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New wave of nuclear business

January 2019: Rising pressure to reach climate goals incentivises governments to turn towards nuclear energy. In light of storage problems and grid congestions for renewable energies, advanced nuclear technologies are becoming promising alternatives for a decarbonised economy.

Information

Rising pressure to reach climate goals incentivises governments to switch from heavily polluting coals to zero carbon nuclear energy. While the IPCC report endorses developments of nuclear energy, anti-nuclear sentiments within the EU prevails. The EU aims to decarbonise its economy, but the European Commission stands in opposition to a shift towards nuclear energy. Exception to nuclear resentments are the Visegrad countries. The phase out of coal across Eastern European countries depends on replacing coal with nuclear energy and drives an alternative model of decarbonisation. Advancements in nuclear waste processing, nuclear fusion instead of fission, small modular reactors, and walk-away safe reactors such as molten salt reactors are giving rise to a new wave of nuclear business. However, many of these technologies remain at an experimental stage and have not yet reached their commercialisation.

Implications and opportunities

Despite the fact that research and development of nuclear power has decreased over the years, many cutting-edge start-ups are investing heavily into new forms of nuclear energy. In the UK, US, and Canada alone, nuclear energy start-ups represent more than US$1.5 billion in private capital. Entrepreneurial advancements and the possibility of government subsidies are strengthening the nuclear industry and making it a more viable option for carbon mitigating strategies. In light of storage problems and grid congestions for renewable energies, advanced nuclear technologies may become promising alternatives for a decarbonised economy.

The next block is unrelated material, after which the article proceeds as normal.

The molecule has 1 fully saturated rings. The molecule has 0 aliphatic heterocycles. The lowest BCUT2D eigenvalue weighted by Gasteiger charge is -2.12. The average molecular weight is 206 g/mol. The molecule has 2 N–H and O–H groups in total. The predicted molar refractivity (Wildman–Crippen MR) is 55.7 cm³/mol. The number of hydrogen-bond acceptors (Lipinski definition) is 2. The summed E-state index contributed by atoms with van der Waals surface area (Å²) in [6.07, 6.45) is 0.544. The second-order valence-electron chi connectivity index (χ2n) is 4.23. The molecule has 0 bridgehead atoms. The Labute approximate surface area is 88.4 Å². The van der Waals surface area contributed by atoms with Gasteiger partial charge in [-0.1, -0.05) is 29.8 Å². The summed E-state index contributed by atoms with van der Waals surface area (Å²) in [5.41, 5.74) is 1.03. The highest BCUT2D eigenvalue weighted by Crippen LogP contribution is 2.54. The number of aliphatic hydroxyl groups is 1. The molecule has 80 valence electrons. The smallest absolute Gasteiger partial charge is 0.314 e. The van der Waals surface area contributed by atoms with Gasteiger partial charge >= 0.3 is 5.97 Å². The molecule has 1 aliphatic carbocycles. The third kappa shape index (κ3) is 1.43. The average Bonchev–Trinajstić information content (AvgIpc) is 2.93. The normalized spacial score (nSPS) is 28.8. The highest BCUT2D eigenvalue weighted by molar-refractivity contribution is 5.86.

Limitations

Following Fukushima in 2011 and the generally negative public, long-term confidence into the nuclear industry is low. Further, problems of waste storage from nuclear fission and insecurity about policy changes challenge the overall advances within the industry.


Sources

Chu, S., Cui, Y., & Liu, N. (2017). The path towards sustainable energy. Nature Materials, 16(1), 16–22. doi:10.1038/nmat4834

The New Economy. (2018). The Impending Threat of Climate Change Brings Nuclear Energy to the Force Once More. Retrieved from https://www.theneweconomy.com/energy/the-impending-threat-of-climate-change-brings-nuclear-energy-to-the-fore-once-more

 

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The views expressed in these external research papers are those of the authors and do not represent an official position of CISL, the University of Cambridge, or any of its individual business partners or clients.